Loving and Hating Charles Bukowski by Linda King - Available Now

You can get your copy of the uncensored book Loving and Hating Charles Bukowski by Linda King.

http://www.amazon.com/Loving-Hating-Charles-Bukowski-Linda/dp/1461071097/ref=sr_1_1?ie=UTF8&qid=1352413706&sr=8-1&keywords=loving and hating charles bukowski

Or get a signed copy at: http://www.kisskillpress.com

The book is getting great reviews:
Gerald Nicosia author of: Memory Babe: A Critical Biography of Jack Kerouac said "I learned more about Bukowski than all of the other books about him". Bob Dorsee (Supreme Court Judge) said he had to "read slow as he had to go take a cold shower ever couple of chapters". Sharon Dubeigo (San Francisco - Writer/Poet) said, "Fucking Fantastic!"
 

Black Swan

Abord the Yorikke!
I did buy the book. Page 254 is entirely blurry, which I reported. I was wandering if anyone else had a problem with their copy. So far, no reply.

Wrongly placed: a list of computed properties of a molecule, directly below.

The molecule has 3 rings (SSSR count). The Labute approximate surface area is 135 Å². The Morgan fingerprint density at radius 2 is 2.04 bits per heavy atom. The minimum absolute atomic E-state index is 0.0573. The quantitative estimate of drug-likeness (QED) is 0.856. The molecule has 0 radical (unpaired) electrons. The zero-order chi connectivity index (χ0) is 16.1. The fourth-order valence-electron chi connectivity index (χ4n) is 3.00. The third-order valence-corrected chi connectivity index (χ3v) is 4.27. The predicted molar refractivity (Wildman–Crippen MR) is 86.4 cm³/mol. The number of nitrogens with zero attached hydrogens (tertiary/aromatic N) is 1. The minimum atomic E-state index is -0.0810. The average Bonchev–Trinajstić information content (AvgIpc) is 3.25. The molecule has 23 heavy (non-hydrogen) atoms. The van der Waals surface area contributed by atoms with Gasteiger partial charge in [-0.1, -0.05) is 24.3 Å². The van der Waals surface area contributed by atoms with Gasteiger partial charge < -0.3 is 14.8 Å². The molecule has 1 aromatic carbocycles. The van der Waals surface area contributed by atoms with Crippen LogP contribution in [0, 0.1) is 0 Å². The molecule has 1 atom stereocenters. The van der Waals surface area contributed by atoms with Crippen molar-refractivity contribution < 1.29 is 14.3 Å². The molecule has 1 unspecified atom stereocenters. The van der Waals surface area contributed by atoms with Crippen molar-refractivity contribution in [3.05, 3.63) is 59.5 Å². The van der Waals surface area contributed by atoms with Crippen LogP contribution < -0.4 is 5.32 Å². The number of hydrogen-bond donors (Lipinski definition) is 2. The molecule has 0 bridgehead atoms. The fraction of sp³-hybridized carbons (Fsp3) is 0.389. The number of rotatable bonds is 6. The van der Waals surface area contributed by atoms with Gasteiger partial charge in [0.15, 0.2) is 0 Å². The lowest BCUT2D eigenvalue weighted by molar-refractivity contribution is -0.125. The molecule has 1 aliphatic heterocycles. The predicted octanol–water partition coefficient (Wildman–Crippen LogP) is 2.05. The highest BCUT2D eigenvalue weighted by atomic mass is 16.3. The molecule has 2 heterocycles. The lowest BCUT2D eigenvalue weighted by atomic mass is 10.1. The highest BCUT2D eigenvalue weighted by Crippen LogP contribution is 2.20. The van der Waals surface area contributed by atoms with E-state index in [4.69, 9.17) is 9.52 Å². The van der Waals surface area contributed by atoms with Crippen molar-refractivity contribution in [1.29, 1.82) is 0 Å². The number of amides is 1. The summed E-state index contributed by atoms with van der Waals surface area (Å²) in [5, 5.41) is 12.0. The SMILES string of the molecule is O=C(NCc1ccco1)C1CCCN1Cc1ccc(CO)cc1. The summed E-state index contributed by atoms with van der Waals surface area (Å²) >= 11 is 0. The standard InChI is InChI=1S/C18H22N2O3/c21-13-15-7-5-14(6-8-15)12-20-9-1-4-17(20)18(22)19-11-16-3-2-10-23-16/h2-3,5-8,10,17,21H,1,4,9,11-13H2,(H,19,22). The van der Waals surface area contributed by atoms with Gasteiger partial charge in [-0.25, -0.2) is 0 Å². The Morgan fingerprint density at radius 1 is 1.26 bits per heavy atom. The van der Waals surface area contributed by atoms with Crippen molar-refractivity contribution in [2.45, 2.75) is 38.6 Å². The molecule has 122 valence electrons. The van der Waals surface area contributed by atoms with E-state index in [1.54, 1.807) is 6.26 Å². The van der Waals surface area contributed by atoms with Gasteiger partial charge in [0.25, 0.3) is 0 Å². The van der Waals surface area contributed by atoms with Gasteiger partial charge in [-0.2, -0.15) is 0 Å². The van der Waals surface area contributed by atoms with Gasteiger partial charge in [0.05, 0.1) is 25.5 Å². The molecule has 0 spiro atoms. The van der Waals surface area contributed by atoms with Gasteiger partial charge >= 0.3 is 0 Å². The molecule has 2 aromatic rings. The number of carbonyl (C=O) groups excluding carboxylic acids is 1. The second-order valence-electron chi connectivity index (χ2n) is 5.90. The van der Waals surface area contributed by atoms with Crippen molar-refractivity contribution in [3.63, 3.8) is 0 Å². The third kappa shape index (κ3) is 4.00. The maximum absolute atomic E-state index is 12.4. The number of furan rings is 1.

Black Swan

Abord the Yorikke!
That would be appreciated. I just sent you my address in a private message. I did send you a picture of the page. :)
 

Rekrab

Usually wrong.
My page 254 is fine. By the way, there are some great Bukowski letters in the book, by themselves well worth the price of the book.
 
I just finished reading Linda King's "Loving and Hating Charles Bukowski." I thoroughly enjoyed it. The only thing it needs is some editing. Other than that it's a very entertaining read. I have a new respect for Linda King.
 

Rekrab

Usually wrong.
ES09 -- I agree. The book could use professional editing, there are grammar lapses and it could be tightened up in spots, but it is a compelling read. I think there's a danger that many will dismiss the book because her style is rough. Linda's not highly educated, but make no mistake. She's intelligent and talented. She's also authentic, an absolute original, and she was there, very close to Bukowski at an interesting time. Her insights and perceptions seem to go deeper into who Bukowski really was and how his mind worked than many others who knew him and have written about it. I think there's a lot to learn about Bukowski from this book. I have been surprized by the things she relates. I find her an interesting person and artist in her own right, aside from Bukowski, although the relationship with him is the only reason most of us know of her. The Linda King I see in this book is what makes me want to read her novel, Mad Ouija.